Then there’s Seamus Heaney’s writing room that exactly resembles a kitchenette in some studio apartment. His desk is actually — as Heaney writes in the text accompanying the photograph — “a slab of board on two filing cabinets.” It enhances the pleasure of reading Heaney’s poetry for me when I imagine that the poet was there, sitting behind that slab of board, when he composed lines like these: “Incomprehensible/ To him, my other life.”

The novelist Joshua Cohen, author most recently of Book of Numbers, is much interested in this other life of the writer that the reader is forever striving to comprehend. Earlier this month, the literary world was intrigued and scandalised in equal measure when Cohen announced that he was planning to write a novel “live” on the internet. The online project began on 12 October on a portal called www.pckwck.com , where Cohen began composing a reworked version of Dickens’ classic The Pickwick Papers.

But the things he wrote — the frissons of plot, situations and characters in Dickens’ original and Cohen’s own take on these — mattered little in this exercise. What generated interest was the fact that Cohen was writing in real time and in full view. Visitors to his website could follow Cohen’s drafts unfold, sentence by sentence – his edits and rewrites, everything down to his typos and punctuation errors. And that’s not all. They could also look at Cohen’s writerly face — as it stared at the blinking cursor on his computer screen — in an accompanying live stream straight from the writer’s webcam.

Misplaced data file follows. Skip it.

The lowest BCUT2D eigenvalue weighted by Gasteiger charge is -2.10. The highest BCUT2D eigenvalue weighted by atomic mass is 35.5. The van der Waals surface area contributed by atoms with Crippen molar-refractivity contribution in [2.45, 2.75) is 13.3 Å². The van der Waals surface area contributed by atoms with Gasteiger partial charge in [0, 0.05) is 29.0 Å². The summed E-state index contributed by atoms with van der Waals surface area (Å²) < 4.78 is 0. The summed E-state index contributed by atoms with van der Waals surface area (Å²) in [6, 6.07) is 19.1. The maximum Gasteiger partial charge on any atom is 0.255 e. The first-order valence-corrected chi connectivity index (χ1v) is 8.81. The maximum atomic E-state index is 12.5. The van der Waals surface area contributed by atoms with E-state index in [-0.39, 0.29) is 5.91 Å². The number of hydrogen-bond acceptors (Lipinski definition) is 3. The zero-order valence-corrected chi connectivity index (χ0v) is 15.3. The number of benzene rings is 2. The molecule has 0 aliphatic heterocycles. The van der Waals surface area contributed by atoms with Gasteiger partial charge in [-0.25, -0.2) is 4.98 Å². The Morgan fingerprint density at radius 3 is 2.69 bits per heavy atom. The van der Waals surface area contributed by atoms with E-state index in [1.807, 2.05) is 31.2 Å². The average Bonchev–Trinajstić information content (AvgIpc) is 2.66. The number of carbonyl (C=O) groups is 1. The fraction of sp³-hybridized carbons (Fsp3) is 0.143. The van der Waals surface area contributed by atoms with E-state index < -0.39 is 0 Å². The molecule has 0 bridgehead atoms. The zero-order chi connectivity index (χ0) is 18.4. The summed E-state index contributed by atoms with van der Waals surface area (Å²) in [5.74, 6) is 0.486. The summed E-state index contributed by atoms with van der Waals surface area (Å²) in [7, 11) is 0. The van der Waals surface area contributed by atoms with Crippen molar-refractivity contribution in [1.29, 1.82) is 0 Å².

This shtick lasted for about four days — Cohen would present himself at his desk, and to his audiences, punctually every morning and sit there writing (and blinking, thinking, smoking) for about five hours a day. Parallel to his main draft was another script developing: a live chat stream where users posted messages like “lmao F*** Joshua Cohen”.  The point of this chat room, of course, was to enable the reader to participate in the writing process, to provide some kind of feedback. But then the internet abounds in bathos, in unforeseen anti-climaxes.

The death of the author, as the French critic Roland Barthes once proposed, was a direct consequence of the birth of the reader: which is to say, a text can have multiple meanings, and a fixed interpretation can only arise out of a reader’s personal perspective, making the writer’s original views redundant. This theory no more holds water in contemporary times because today, the reader, too, is dead; and rather than decode the meaning of a text, rather than assign value to it, we prefer interpreting and assessing personalities. So although the author, and the reader, may be dead, the “writer” seems to be alive and well — a heroic figure in the collection imagination, with his ready wit, his turns of phrase, his bundles of foolscap, his Olivettis and his pencils.